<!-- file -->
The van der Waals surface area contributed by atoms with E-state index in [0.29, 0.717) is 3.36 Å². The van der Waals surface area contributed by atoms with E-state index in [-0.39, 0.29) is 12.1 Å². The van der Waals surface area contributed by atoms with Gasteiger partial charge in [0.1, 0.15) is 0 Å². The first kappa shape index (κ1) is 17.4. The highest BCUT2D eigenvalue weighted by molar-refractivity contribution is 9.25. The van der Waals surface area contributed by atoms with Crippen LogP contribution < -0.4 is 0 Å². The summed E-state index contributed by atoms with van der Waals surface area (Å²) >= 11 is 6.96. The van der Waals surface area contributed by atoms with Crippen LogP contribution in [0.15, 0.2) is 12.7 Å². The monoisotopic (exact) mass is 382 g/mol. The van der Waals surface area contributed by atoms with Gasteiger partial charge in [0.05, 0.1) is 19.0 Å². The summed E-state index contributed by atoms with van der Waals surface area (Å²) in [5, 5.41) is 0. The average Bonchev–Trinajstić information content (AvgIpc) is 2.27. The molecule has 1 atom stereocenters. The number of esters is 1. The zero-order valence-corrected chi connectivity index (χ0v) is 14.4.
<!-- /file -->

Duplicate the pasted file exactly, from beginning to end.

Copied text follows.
The van der Waals surface area contributed by atoms with E-state index in [0.29, 0.717) is 3.36 Å². The van der Waals surface area contributed by atoms with E-state index in [-0.39, 0.29) is 12.1 Å². The van der Waals surface area contributed by atoms with Gasteiger partial charge in [0.1, 0.15) is 0 Å². The first kappa shape index (κ1) is 17.4. The highest BCUT2D eigenvalue weighted by molar-refractivity contribution is 9.25. The van der Waals surface area contributed by atoms with Crippen LogP contribution < -0.4 is 0 Å². The summed E-state index contributed by atoms with van der Waals surface area (Å²) >= 11 is 6.96. The van der Waals surface area contributed by atoms with Crippen LogP contribution in [0.15, 0.2) is 12.7 Å². The monoisotopic (exact) mass is 382 g/mol. The van der Waals surface area contributed by atoms with Gasteiger partial charge in [0.05, 0.1) is 19.0 Å². The summed E-state index contributed by atoms with van der Waals surface area (Å²) in [5, 5.41) is 0. The average Bonchev–Trinajstić information content (AvgIpc) is 2.27. The molecule has 1 atom stereocenters. The number of esters is 1. The zero-order valence-corrected chi connectivity index (χ0v) is 14.4.